There are so many fun fall traditions that we all look forward to each year: picking apples, pumpkin-spiced everything, and of course, Halloween: carving pumpkins, dressing up, and trick-or-treating. But not every child reacts the same way to the spooky fall holiday.
Tone down the scare factor
While many kids enjoy the scariness of Halloween, other little ones are more sensitive and are genuinely terrified. Don’t add to their stress by forcing them to face the monsters, ghouls, and zombies that are everywhere. Many schools will enforce a “no-scary-costumes”, even no costumes at all, as the idea of “pretending” may still not be developed in a very young child, and even the most benign costumes can be overwhelming. Follow your child’s lead and don’t force them to dress up until they are ready.
Trick-or-Treating Safety Tips
Costumes: Avoid masks–masks can obstruct vision, making it hard for your child to see. Face paint, hats, wigs, and makeup is great ways to disguise faces without covering the eyes, nose or mouth. Likewise, costume pieces should allow for freedom of movement, and should not be restricting. Wear white or bright clothing or glow-in-the-dark strips or carry flashlights if trick-or-treating after dark.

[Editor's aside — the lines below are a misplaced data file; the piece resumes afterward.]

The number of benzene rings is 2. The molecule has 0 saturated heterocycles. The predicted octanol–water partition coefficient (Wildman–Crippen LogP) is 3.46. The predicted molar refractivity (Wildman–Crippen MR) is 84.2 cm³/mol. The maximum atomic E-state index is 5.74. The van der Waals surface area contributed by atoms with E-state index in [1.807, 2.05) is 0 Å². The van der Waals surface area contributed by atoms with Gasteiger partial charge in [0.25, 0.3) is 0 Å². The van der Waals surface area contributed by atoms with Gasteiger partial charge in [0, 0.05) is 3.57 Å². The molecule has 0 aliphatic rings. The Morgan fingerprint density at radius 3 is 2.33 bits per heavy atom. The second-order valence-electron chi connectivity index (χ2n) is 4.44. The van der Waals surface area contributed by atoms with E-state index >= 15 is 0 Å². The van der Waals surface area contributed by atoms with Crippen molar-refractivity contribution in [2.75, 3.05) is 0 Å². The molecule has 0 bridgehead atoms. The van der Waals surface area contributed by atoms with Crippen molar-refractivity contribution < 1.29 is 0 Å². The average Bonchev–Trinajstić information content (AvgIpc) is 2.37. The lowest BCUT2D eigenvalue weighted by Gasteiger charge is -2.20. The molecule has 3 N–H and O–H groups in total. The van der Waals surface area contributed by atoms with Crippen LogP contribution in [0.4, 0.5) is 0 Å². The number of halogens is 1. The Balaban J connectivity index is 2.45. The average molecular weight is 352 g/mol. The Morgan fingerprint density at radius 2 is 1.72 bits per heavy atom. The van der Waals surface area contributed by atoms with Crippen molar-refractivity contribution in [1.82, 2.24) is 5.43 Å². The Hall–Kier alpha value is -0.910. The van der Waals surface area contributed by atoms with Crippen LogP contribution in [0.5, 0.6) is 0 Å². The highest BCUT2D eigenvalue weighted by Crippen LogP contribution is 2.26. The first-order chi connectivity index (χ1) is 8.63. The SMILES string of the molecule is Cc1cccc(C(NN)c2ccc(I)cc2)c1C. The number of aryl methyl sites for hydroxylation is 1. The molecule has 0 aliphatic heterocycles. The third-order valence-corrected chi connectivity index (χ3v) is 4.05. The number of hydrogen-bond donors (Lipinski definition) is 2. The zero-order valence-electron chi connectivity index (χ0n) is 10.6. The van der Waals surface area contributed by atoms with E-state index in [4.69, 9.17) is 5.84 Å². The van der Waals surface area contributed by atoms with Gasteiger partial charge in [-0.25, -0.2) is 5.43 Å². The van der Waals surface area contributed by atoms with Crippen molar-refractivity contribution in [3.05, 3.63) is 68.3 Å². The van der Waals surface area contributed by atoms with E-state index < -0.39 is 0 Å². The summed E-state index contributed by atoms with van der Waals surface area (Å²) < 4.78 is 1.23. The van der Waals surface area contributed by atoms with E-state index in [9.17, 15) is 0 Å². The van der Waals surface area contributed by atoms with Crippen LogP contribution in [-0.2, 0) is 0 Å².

Travel safety: Walk in groups. If your child is older, make sure they are traveling with friends. Plan out the trick-or-treating route: stay on streets that are well-lit and well-traveled. Some neighborhoods organize their blocks, coordinating their treat-handouts and hanging outside on porches to watch the festivities and greet the kids personally. A large high-rise might have their own trick-or-treating event in the building. Some families prefer to celebrate with a Halloween party rather than trick-or-treating out on the street. That is a safe option as well.
Candy: While the fears of poisoned candy or tainted apples have generally faded, it is still a good idea to inspect all candy before letting your child eat it. And if possible, ration as much as you can: they just got about 6 months’ worth of sugar in one night! Encourage them to share as much as they can part with so that they don’t feel the need to glut. If you are passing out treats at your own house, consider handing out small toys like Halloween-themed pencils, erasers, or stickers instead of candy. It’s just as festive, and will remind them of their fun Halloween adventure much longer than that bag of M&Ms!